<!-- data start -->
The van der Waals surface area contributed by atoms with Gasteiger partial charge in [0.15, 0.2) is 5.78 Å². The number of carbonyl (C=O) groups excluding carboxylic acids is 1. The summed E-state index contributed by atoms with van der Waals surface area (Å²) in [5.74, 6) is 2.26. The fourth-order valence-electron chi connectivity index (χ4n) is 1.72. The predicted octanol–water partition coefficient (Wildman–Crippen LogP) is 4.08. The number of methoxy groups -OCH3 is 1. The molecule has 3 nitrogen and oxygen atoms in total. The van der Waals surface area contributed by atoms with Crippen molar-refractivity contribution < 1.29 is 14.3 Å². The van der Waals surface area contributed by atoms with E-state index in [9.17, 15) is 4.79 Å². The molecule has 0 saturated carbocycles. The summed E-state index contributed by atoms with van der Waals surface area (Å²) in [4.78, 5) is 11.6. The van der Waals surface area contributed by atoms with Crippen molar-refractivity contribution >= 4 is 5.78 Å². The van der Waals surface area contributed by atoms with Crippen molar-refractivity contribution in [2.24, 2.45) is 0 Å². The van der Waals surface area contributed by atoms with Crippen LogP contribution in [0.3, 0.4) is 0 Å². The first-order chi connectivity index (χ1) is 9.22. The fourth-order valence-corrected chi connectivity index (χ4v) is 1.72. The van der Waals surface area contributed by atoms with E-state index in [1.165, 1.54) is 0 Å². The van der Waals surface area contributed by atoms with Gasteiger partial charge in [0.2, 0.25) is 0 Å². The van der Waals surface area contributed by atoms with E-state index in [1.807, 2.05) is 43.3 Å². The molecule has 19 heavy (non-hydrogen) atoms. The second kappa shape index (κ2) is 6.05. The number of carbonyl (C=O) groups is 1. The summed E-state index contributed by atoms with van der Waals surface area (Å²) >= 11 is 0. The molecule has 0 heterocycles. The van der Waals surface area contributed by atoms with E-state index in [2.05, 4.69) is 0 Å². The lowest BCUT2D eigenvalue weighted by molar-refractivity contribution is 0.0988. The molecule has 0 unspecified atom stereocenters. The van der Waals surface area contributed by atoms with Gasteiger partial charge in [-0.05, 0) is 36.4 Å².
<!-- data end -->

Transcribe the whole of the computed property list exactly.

The van der Waals surface area contributed by atoms with Gasteiger partial charge in [0.15, 0.2) is 5.78 Å². The number of carbonyl (C=O) groups excluding carboxylic acids is 1. The summed E-state index contributed by atoms with van der Waals surface area (Å²) in [5.74, 6) is 2.26. The fourth-order valence-electron chi connectivity index (χ4n) is 1.72. The predicted octanol–water partition coefficient (Wildman–Crippen LogP) is 4.08. The number of methoxy groups -OCH3 is 1. The molecule has 3 nitrogen and oxygen atoms in total. The van der Waals surface area contributed by atoms with Crippen molar-refractivity contribution < 1.29 is 14.3 Å². The van der Waals surface area contributed by atoms with E-state index in [9.17, 15) is 4.79 Å². The molecule has 0 saturated carbocycles. The summed E-state index contributed by atoms with van der Waals surface area (Å²) in [4.78, 5) is 11.6. The van der Waals surface area contributed by atoms with Crippen molar-refractivity contribution >= 4 is 5.78 Å². The van der Waals surface area contributed by atoms with Crippen molar-refractivity contribution in [2.24, 2.45) is 0 Å². The van der Waals surface area contributed by atoms with Crippen LogP contribution in [0.3, 0.4) is 0 Å². The first-order chi connectivity index (χ1) is 9.22. The fourth-order valence-corrected chi connectivity index (χ4v) is 1.72. The van der Waals surface area contributed by atoms with E-state index in [1.165, 1.54) is 0 Å². The van der Waals surface area contributed by atoms with Gasteiger partial charge in [0.2, 0.25) is 0 Å². The van der Waals surface area contributed by atoms with E-state index in [1.807, 2.05) is 43.3 Å². The molecule has 19 heavy (non-hydrogen) atoms. The second kappa shape index (κ2) is 6.05. The number of carbonyl (C=O) groups is 1. The summed E-state index contributed by atoms with van der Waals surface area (Å²) >= 11 is 0. The molecule has 0 heterocycles. The van der Waals surface area contributed by atoms with E-state index in [2.05, 4.69) is 0 Å². The lowest BCUT2D eigenvalue weighted by molar-refractivity contribution is 0.0988. The molecule has 0 unspecified atom stereocenters. The van der Waals surface area contributed by atoms with Gasteiger partial charge in [-0.05, 0) is 36.4 Å².